Adler’s revision of the list grew to 130 authors. Finally, in 1947 Sen. William Benton asked Hutchins, Adler, and the rest to draw up a definitive list for publication by Encyclopaedia Britannica as the Great Books of the Western World set. Erskine, Hutchins, Adler, Van Doren, Scott Buchanan, Stringfellow Barr and Alexander Meikljohn constituted the Advisory Board – all of them now with many years and broad experience in the Great Books Movement. After much consultation, reexamination of existing lists, many votes, reconsiderations, and so on, a final list including 74 authors (433 works) was published in a 54 volume set, including 1 introductory volume written by Hutchins and a 2 volume great ideas index (the Syntopicon) edited by Adler.
Of course, any book list will change with time. But it can be said that for books prior to the cut-off date selected by the Board (c. 1900), the Britannica list was certainly the product of a broad consensus of experts consulting in many fields, practiced in the field of reading, comparing, and discussing the classics. In 1990 Britannica asked Adler to update the list and the result was a list of 130 authors (517 works) published in 60 volumes (including 6 volumes of 20th century works [to c. 1950] and the 2 volumes updated Syntopicon). Is this the definitive list? No, but it cannot be denied that it is about as good a place to start – when you make you own list to read – as can be had anywhere, and probably very much better.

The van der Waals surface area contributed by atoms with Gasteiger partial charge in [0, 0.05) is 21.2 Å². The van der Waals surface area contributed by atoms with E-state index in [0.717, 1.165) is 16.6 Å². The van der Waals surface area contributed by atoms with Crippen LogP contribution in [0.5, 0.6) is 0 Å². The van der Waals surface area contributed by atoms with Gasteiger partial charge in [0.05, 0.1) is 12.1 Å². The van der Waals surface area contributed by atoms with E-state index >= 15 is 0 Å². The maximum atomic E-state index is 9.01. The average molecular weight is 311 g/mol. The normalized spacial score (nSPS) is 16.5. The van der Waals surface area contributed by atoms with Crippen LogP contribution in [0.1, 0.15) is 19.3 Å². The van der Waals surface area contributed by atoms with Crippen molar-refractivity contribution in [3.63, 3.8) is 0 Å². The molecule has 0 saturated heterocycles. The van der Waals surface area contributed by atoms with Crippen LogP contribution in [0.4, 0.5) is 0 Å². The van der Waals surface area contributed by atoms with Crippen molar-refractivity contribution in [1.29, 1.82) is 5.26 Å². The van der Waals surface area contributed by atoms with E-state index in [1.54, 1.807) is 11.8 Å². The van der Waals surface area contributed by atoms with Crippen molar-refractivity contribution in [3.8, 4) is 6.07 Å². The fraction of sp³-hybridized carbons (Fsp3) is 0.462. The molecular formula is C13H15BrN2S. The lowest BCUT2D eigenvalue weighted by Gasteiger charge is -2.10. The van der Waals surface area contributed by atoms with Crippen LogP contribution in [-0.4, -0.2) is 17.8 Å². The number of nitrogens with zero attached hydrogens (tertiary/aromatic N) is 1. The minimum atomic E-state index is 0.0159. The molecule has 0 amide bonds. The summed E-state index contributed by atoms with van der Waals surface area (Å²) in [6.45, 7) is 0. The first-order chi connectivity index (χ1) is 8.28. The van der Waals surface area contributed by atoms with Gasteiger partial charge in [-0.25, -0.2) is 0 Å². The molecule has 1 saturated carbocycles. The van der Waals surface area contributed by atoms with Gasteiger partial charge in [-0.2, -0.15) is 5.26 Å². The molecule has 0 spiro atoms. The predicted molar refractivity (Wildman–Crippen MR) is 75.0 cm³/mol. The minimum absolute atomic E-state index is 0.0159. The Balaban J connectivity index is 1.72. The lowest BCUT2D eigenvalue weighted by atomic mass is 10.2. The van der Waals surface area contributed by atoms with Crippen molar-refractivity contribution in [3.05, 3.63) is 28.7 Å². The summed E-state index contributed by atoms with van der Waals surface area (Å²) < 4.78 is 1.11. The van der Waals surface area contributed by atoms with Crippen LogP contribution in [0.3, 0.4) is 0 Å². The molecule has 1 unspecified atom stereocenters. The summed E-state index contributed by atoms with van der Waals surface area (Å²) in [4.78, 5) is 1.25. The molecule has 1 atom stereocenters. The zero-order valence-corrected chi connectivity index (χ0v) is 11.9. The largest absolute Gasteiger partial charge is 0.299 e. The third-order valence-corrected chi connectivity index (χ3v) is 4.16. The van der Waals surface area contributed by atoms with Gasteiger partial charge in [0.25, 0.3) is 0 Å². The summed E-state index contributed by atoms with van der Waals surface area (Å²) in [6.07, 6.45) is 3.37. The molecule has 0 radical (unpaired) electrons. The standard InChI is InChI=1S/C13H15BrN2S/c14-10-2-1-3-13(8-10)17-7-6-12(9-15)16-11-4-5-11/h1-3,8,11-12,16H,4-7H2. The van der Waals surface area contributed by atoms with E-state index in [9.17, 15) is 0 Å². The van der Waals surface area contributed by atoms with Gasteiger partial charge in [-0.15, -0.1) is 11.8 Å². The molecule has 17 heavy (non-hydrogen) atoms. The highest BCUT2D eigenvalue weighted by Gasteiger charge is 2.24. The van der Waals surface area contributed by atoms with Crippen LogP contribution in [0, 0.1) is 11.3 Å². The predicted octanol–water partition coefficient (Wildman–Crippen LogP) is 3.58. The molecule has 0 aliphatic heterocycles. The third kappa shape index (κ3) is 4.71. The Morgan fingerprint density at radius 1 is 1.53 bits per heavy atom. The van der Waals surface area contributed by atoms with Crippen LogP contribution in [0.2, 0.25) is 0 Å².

The selection criteria developed by the Board are interesting: 1.) Contemporary significance – not confined exclusively to one historical era, a timeless and universal appeal; 2.) Rereadability – books intended for rereading, many times and worth the effort due to their insights, beauty, and wisdom; 3.) Extensive relevance to the great ideas – each author selected has something significant to say about a large number of the great ideas; their contirbution to the great on-going conversation in Western civilization. Scott Buchanan had also introduced the criterion of 4.) indispensibility to anyone’s education, which was accepted. It was possible to reach near unanimity in selecting the pre-1700 classics, but as the modern period was approached it became more difficult to find the 90% consensus, which was, however, finally achieved with the 1990 set.
The GREAT CONVERSATION, the GREAT IDEAS and the SYNTOPICON